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CAPELLO v. DISTRICT OF COLUMBIA BD. OF EDUC.

July 27, 1987

Rory Capello, et al., Plaintiffs,
v.
District of Columbia Board of Education, et al., Defendants



The opinion of the court was delivered by: PARKER

 Barrington D. Parker, Senior District Judge:

 Plaintiffs are before this Court on a motion to reinstate an attorneys' fees award pursuant to the recent amendment to the Education of the Handicapped Children's Act ("EHA"), 20 U.S.C. § 1415 (1986). The genesis of the motion was plaintiff's challenge to a refusal of the District of Columbia Board of Education to provide an appropriate educational program for their autistic child, Rory Capello. On January 23, 1980, this Court ruled that the Board's proposed education plan was inadequate and ordered defendants to place and fund Rory at the Concord School in Yellow Spring, West Virginia, as required by both the EHA and the Rehabilitation Act of 1973 as amended 29 U.S.C. § 701. Thereafter, on June 9, 1982, this Court awarded plaintiff's attorneys' fees in the amount of $ 8,424 in accordance with the fee provision, Section 505 of the Rehabilitation Act. Defendants appealed that award and on June 28, 1982 our Circuit Court stayed the fee award pending the Supreme Court's decision in Smith v. Robinson, 468 U.S. 992, 82 L. Ed. 2d 746, 104 S. Ct. 3457 (1984). In Smith, the Court held that the EHA was an exclusive remedy for securing special education programs and forbade parties from proceeding concurrently under the Rehabilitation Act. The Smith Court further held that since Congress failed to include a fee provision in the EHA, such awards were impermissible. Based on Smith, our Circuit Court vacated plaintiffs' fee award on August 17, 1984, 743 F.2d 45.

 Plaintiffs seek to reinstate their attorneys' fee award arguing that since the Circuit Court did not vacate the award until August 17, 1984, their action was still "pending" on July 4. The Board of Education opposes plaintiff's application on both statutory and constitutional grounds. First, the Board argues that a case is pending for purposes of the statute only if the merits of the matter were unresolved. Since the only remaining issue on July 4 was the appropriateness of a fee award, plaintiffs' case was not pending within the meaning of the statute. Second, the Board asserts that even if Congress intended to make the law retroactive to include both cases pending on the merits and on fee awards, it has no power to do so. It contends that retroactive application of the fee provision violates the separation of powers doctrine, exceeds Congress' power under the spending clause, and interferes with the District's sovereign immunity. Finally, the Board argues that reinstatement of the earlier fee award is inappropriate because that award was calculated on a more generous formula than permitted under the new amendment.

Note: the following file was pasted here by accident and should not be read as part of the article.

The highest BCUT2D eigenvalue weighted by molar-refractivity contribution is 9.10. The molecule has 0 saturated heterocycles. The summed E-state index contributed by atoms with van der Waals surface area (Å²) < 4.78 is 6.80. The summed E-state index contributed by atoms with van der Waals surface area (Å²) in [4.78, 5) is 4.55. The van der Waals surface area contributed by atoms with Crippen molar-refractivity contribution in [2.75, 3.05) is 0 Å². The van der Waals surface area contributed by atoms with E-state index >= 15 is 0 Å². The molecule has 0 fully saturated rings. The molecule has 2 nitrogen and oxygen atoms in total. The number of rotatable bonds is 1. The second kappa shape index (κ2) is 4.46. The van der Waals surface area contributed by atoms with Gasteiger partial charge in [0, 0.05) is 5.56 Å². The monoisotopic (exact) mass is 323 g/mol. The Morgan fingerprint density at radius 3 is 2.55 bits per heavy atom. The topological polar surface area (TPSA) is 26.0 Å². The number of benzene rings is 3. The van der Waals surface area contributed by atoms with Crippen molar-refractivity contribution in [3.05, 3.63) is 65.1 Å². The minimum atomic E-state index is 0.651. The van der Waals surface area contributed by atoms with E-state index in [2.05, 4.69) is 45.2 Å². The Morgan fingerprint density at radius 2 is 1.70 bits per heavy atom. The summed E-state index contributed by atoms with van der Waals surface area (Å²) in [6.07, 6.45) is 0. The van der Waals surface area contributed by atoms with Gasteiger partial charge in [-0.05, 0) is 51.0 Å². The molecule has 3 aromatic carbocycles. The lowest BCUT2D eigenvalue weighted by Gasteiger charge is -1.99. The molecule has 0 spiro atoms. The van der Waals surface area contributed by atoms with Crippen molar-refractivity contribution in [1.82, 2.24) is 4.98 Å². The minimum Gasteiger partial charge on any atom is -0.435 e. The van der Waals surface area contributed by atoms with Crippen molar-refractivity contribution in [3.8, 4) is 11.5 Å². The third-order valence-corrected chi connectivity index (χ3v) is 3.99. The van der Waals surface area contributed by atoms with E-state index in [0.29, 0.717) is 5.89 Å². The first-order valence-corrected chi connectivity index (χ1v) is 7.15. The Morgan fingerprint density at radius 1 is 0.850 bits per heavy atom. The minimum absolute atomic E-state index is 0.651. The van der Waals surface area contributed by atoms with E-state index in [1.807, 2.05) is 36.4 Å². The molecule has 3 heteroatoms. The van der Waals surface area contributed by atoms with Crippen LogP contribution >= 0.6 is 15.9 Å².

I. The Meaning of Pending

 A.

 The traditional starting point for interpreting a statute is the statutory language itself. In the Children's Protection Act, the phrase "actions or proceedings

 . . . which were pending" on July 4, 1984 stands alone, unqualified. *fn1" The provision does not restrict application to those cases pending on the merits; it makes no distinction whatsoever between those cases where the fee application remained the only issue "pending" and those cases where issues concerning the merits were still in dispute. Further, the retroactivity provision applies exclusively to the attorneys' fee provision. "As a result, the plain meaning of 'cases pending' in specifying the effective date of the fee statute presumably would be commonly understood to include pending fee applications." Center for Science in the Public Interest v. Regan, 255 U.S. App. D.C. 442, 802 F.2d 518, 521 (D.C. Cir. 1986).

 The legislative history strongly supports interpreting pending to include pending fee applications. Congress amended the EHA in a direct response to the Smith decision. The Senate Report accompanying the bill, stated that the Supreme Court's decision denying attorneys' fees awards was incorrect and jeopardized the protection and enforcement of the educational rights of handicapped children. An attorneys' fees provision was necessary to ensure that all parents had representation and could proceed through the courts to enforce their children's right to an appropriate education. S. Report No. 112, 99th Cong., 1st Sess. (1985) (hereinafter "S. Report"). Senator Weiker, the sponsor of both the original act and the amendment, stated that the bill "is intended to be a simple restoration and clarification of congressional intent." Handicapped Children's Protection Act of 1985: Hearings Before the Senate Subc. on the Handicapped of the Comm. on Labor and Human Resources, 99th Cong., 1st Sess. (1985) (hereinafter "Hearings") (emphasis added).

 Moreover, since the number of successful suits which were pending on either the merits or the fees in this two year interim were limited, full retroactive application would not impose a significant drain on the District's resources. *fn3"

 B.

 The School Board's assertion that pending has only one meaning - - pending on the merits is flatly wrong. To the contrary, our Circuit has never adopted a uniform definition of "pending." Rather, it analyzes each statute individually. It examines the language of the statute, how the word "pending" fits into the context of the statute and which definition would best comport with the purpose of the statute. Guided by these criteria, the Court adopted a narrow definition of pending in Nichols v. Pierce, 239 U.S. App. D.C. 146, 740 F.2d 1249 (D.C. Cir. 1984) restricting application of the Equal Access to Justice Act, 28 U.S.C. § 2412(d)(1)(A) (1982) ("EAJA") to cases pending on the merits. However, two years later when examining an amendment to the EAJA, our Circuit adopted a ...


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